Some of us drink alcohol to socialise. But you can become dependent on alcohol or other potentially addictive substances. But what is alcohol and drug dependency? What are the causes? And if you’re dependent on alcohol or drugs, how do you get help?
Alcohol and drug dependency: signs and causes
Alcohol and drug dependency means you rely on alcohol or another substance to feel good or cope with everyday life. Other substances includes things like cannabis hallucinogens, inhalants, opioids, sedatives, hypnotics, anxiolytics, stimulants and tobacco. Alcohol isn’t often thought of as a drug. But it can be considered a drug, and one that’s easy to obtain in Australia.
When dependency occurs
The difference between dependency and addiction can be hard to define. But your relationship with alcohol or drugs becomes an issue when your body adapts to its effects. At this stage you need increasing amounts to get the same effect. If you stop, you experience physical and mental withdrawal symptoms.
The addiction stage
When you become addicted, you’re unable to stop using alcohol or drugs despite harmful consequences. Repeated use changes your brain and makes your body more dependent. These consequences can include life disruptions like inability to meet work, social, and family commitments. Health problems can also be an issue.
Signs of alcohol or drug dependency
Signs and impacts of dependency can include missing work and study commitments. You could have blackouts due to excessive use and experience intense cravings. You might spend money on alcohol or drugs when you can’t afford it. You could find yourself taking risks when you’re under the influence. Withdrawal symptoms when you try to quit could be another sign.
Causes of alcohol or drug dependency
Causes of alcohol or drug dependency can range from a desire to change your mood to peer use and pressure.
- Mood – You might be dependent or addicted partly because you have a desire to change your mood. You might like the way alcohol or drugs make you less inhibited and more confident.
- Personal beliefs – You might have become dependent partly because you don’t realise the negative impacts on health. It might be due to a lack of belief in conformity or moral order.
- Low self-esteem and underachievement – Poor self-esteem and underachievement could contribute to dependence on drugs or alcohol, especially in young people.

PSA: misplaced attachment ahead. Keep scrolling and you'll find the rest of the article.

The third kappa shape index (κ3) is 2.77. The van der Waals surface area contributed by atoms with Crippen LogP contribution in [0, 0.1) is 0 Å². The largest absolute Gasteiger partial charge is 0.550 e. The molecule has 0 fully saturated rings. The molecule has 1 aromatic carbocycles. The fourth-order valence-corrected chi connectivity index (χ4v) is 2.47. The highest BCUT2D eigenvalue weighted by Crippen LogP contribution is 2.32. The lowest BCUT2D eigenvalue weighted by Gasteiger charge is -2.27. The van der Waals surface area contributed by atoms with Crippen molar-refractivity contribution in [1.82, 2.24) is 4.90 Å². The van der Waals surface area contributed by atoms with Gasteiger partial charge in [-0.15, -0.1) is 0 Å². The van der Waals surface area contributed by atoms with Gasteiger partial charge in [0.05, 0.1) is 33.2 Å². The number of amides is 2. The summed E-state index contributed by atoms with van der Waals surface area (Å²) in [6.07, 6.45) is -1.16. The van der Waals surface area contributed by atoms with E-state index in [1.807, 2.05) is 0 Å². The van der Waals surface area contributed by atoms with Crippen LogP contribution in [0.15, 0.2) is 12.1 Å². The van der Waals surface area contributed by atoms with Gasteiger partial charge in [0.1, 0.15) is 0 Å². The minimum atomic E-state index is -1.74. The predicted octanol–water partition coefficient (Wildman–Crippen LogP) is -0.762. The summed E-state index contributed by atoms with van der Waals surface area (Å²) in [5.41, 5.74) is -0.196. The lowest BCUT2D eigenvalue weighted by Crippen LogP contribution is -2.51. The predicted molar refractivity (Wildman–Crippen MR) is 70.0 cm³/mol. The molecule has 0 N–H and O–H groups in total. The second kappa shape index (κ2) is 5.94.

- Social pressure – Although young Australians are drinking less, alcohol is part of socialising in Australia. You might feel pressure to drink or do drugs due to social pressure and acceptability and later become addicted or dependent.
- Mental or conduct disorders – Disorders like depression, anxiety and ADHD could be contributing factors for alcohol or drug addiction.
- Personal attributes – If you have poor coping skills, this could be another contributing factor to dependency or addiction.
- Familial – Familial factors like family history of dependency, parental attitudes towards substances, lack of parental monitoring or discipline and poor family cohesion could make dependency more likely.
- Access – Easy access to alcohol and drugs could make dependence more likely.
Getting help for alcohol and drug dependency
Alcohol and drug dependency can have serious consequences. At harmful levels, alcohol intake can detrimentally affect health and brain function. This has flow-on effects on social, lifestyle, work and family outcomes.
Since repeated use makes your body more dependent and changes the brain, many people can’t quit by themselves. That’s why it’s a good idea to get help for you or your friend or family member’s alcohol or drug dependency. Dealing with the problem with social support and professional help could give you the best chance to break the cycle.
- Speak with your doctor – Get in touch with your GP about the issue. He or she could offer practical help and carry out health checks.
- Counselling – See a professional counsellor who can provide advice on dealing with dependency or addiction.
- Information and advice lines – Contact a free information and advice phone line for help over the phone.
- Tailored residential treatment programs – Residential rehabilitation programs are fully immersive, residential experiences for helping you overcome dependency or addiction. They can include a variety of strategies such as psychological, physical, education and awareness, diet and social to target the causes of dependency. A tailored plan could start with a comprehensive assessment of you or your loved one’s particular dependency so an appropriate treatment program can be designed.
Don’t go it alone
Alcohol and drug dependency could affect any type of person, and usually it’s hard to quit alone. Recognising you have a problem and getting assistance with overcoming the dependency is the starting point. If you think you might be dependent, get support from family and friends and reach out to professionals for help. Your doctor, professional counsellors, and free information advice lines can offer you a level of support. Tailored treatment programs could help you beat dependency or addiction for the long-term.
If you or someone you know needs help with alcohol or drug dependency, we invite you to speak with one of our trained consultants about tailoring a program best suited for your needs. Simply fill in our online enquiry form and we’ll get back to you or call us at Palladium Private on 1300 573 095.